A gate fitted with chicken wire - Showing no signs of further dog damage two years after re-packing!
Here owner has fitted mesh to prevent further damage.
Dogs have a tougher time working holes through machine compressed brush fencing panels due to the density of brush and proximity of wire staples (100mm apart) and because thick stick material is distributed throughout the height of the brush panel. Hand packed fences on the other hand only have fine leaf material along the bottom of the fence which is easier for the dogs to work through. It is generally not possible to repair or fit extra brush to machine-packed panels should they be damaged, due to the proximity of wire staples and density of brushwork, but damaged panels can be easily and cheaply replaced.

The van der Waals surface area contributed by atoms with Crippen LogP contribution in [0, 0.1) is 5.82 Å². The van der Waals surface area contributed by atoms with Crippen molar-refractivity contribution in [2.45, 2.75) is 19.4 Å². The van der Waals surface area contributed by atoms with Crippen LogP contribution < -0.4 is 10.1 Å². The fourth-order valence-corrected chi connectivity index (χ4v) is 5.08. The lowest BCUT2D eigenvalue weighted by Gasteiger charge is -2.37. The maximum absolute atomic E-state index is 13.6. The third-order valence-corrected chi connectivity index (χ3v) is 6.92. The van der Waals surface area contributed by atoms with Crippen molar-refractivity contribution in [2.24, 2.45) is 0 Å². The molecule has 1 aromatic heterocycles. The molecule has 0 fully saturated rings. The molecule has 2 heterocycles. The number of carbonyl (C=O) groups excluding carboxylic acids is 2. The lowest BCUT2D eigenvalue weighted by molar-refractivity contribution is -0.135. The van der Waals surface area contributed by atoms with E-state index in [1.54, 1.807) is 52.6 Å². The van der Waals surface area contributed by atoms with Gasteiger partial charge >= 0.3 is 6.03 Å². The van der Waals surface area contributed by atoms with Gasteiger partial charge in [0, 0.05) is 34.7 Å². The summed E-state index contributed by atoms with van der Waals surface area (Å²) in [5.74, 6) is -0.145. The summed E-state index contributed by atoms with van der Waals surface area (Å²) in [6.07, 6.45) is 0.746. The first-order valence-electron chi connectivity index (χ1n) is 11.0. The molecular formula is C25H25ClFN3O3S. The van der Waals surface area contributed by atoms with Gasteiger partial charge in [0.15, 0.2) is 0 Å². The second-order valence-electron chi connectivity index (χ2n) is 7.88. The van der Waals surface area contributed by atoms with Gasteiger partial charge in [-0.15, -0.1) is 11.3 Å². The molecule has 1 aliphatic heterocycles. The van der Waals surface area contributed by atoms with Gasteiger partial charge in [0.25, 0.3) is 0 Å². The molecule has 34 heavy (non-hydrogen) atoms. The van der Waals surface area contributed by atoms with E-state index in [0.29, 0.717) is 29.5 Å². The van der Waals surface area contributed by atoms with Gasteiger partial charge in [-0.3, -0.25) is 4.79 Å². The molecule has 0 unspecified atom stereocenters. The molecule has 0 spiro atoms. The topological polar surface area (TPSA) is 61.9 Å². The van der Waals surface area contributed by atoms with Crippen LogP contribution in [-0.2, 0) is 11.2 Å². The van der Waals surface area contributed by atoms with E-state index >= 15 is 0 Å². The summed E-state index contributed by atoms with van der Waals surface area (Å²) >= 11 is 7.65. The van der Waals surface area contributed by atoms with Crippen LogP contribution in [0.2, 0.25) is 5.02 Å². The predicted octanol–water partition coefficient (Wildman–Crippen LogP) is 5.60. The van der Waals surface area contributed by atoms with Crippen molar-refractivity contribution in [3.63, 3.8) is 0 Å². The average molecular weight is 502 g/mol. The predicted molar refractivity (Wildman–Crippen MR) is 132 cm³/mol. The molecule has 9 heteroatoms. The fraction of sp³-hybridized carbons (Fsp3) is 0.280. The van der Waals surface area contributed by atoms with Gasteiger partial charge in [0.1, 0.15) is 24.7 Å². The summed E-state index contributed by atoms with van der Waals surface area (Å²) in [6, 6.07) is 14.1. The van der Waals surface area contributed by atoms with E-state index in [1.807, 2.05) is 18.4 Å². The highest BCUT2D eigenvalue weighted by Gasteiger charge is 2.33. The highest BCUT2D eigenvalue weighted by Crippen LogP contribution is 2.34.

Vehicle damage mostly occurs when drivers lose control under the influence of alcohol or drugs and speed, but also quite often with older people in driveways and carports through incorrect gear selection and jammed accelerators. Sometimes the concrete bases are damaged or dislodged and usually the internal rails and capping are bent, wiring broken and brush damaged. Often the insurance company for the vehicle driver and the home owner are involved in settling the claim.
Vehicle impacted fences pull on the fence wiring right down the line and can effect the alignment of gates and gate posts some distance away!
Vehicle damage brush fencing is a daily occurrence in the Adelaide metropolitan area!